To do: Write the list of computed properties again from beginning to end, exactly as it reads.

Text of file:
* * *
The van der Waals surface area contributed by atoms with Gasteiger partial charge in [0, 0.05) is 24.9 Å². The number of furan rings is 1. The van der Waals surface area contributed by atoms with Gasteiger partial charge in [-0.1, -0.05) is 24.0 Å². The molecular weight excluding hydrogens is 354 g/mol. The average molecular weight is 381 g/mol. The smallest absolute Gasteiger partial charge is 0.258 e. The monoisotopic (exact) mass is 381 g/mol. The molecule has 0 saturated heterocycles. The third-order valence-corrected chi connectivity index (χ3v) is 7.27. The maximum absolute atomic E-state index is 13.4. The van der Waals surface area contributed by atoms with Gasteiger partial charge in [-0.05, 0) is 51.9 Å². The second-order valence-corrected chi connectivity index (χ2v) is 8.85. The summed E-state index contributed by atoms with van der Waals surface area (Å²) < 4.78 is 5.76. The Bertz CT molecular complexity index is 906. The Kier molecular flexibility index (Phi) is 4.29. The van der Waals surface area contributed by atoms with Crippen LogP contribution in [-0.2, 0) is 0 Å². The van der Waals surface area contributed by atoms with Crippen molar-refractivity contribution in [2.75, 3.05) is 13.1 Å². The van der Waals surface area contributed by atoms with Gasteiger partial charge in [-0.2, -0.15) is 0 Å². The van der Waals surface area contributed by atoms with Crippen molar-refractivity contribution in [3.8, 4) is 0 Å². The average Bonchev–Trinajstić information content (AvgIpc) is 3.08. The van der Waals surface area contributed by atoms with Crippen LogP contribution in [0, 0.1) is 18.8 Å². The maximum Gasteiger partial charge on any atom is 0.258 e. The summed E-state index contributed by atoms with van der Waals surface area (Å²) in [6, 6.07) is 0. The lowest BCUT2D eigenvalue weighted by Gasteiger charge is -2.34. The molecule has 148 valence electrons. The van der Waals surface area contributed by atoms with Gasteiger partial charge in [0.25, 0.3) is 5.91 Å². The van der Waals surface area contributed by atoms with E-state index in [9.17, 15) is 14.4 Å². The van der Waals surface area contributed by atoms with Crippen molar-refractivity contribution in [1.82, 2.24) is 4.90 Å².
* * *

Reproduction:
The van der Waals surface area contributed by atoms with Gasteiger partial charge in [0, 0.05) is 24.9 Å². The number of furan rings is 1. The van der Waals surface area contributed by atoms with Gasteiger partial charge in [-0.1, -0.05) is 24.0 Å². The molecular weight excluding hydrogens is 354 g/mol. The average molecular weight is 381 g/mol. The smallest absolute Gasteiger partial charge is 0.258 e. The monoisotopic (exact) mass is 381 g/mol. The molecule has 0 saturated heterocycles. The third-order valence-corrected chi connectivity index (χ3v) is 7.27. The maximum absolute atomic E-state index is 13.4. The van der Waals surface area contributed by atoms with Gasteiger partial charge in [-0.05, 0) is 51.9 Å². The second-order valence-corrected chi connectivity index (χ2v) is 8.85. The summed E-state index contributed by atoms with van der Waals surface area (Å²) < 4.78 is 5.76. The Bertz CT molecular complexity index is 906. The Kier molecular flexibility index (Phi) is 4.29. The van der Waals surface area contributed by atoms with Crippen LogP contribution in [-0.2, 0) is 0 Å². The van der Waals surface area contributed by atoms with Crippen molar-refractivity contribution in [2.75, 3.05) is 13.1 Å². The van der Waals surface area contributed by atoms with Gasteiger partial charge in [-0.2, -0.15) is 0 Å². The van der Waals surface area contributed by atoms with Crippen molar-refractivity contribution in [3.8, 4) is 0 Å². The average Bonchev–Trinajstić information content (AvgIpc) is 3.08. The van der Waals surface area contributed by atoms with Crippen LogP contribution in [0, 0.1) is 18.8 Å². The maximum Gasteiger partial charge on any atom is 0.258 e. The summed E-state index contributed by atoms with van der Waals surface area (Å²) in [6, 6.07) is 0. The lowest BCUT2D eigenvalue weighted by Gasteiger charge is -2.34. The molecule has 148 valence electrons. The van der Waals surface area contributed by atoms with Gasteiger partial charge in [0.25, 0.3) is 5.91 Å². The van der Waals surface area contributed by atoms with E-state index in [9.17, 15) is 14.4 Å². The van der Waals surface area contributed by atoms with Crippen molar-refractivity contribution in [1.82, 2.24) is 4.90 Å².